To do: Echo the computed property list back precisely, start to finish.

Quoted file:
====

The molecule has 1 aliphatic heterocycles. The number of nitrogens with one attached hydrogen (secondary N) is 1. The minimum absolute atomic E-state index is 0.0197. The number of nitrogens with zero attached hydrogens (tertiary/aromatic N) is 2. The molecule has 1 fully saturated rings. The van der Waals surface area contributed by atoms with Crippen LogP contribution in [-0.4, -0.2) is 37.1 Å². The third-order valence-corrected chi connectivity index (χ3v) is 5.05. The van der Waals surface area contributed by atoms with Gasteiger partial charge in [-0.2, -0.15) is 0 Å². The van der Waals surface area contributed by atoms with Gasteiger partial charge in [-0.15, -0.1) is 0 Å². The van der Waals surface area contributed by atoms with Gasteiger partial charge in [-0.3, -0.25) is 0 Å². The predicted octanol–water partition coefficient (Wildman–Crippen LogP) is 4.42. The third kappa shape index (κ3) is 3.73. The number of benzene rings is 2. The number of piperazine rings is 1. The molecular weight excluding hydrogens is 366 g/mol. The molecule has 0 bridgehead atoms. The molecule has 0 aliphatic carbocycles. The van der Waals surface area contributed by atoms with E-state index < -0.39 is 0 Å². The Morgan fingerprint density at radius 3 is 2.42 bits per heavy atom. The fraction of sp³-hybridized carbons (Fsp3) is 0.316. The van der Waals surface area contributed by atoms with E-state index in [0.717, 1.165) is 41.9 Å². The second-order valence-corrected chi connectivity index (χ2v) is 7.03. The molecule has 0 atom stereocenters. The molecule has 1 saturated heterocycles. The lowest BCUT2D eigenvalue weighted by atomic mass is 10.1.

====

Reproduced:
The molecule has 1 aliphatic heterocycles. The number of nitrogens with one attached hydrogen (secondary N) is 1. The minimum absolute atomic E-state index is 0.0197. The number of nitrogens with zero attached hydrogens (tertiary/aromatic N) is 2. The molecule has 1 fully saturated rings. The van der Waals surface area contributed by atoms with Crippen LogP contribution in [-0.4, -0.2) is 37.1 Å². The third-order valence-corrected chi connectivity index (χ3v) is 5.05. The van der Waals surface area contributed by atoms with Gasteiger partial charge in [-0.2, -0.15) is 0 Å². The van der Waals surface area contributed by atoms with Gasteiger partial charge in [-0.15, -0.1) is 0 Å². The van der Waals surface area contributed by atoms with Gasteiger partial charge in [-0.3, -0.25) is 0 Å². The predicted octanol–water partition coefficient (Wildman–Crippen LogP) is 4.42. The third kappa shape index (κ3) is 3.73. The number of benzene rings is 2. The number of piperazine rings is 1. The molecular weight excluding hydrogens is 366 g/mol. The molecule has 0 bridgehead atoms. The molecule has 0 aliphatic carbocycles. The van der Waals surface area contributed by atoms with E-state index < -0.39 is 0 Å². The Morgan fingerprint density at radius 3 is 2.42 bits per heavy atom. The fraction of sp³-hybridized carbons (Fsp3) is 0.316. The van der Waals surface area contributed by atoms with E-state index in [0.717, 1.165) is 41.9 Å². The second-order valence-corrected chi connectivity index (χ2v) is 7.03. The molecule has 0 atom stereocenters. The molecule has 1 saturated heterocycles. The lowest BCUT2D eigenvalue weighted by atomic mass is 10.1.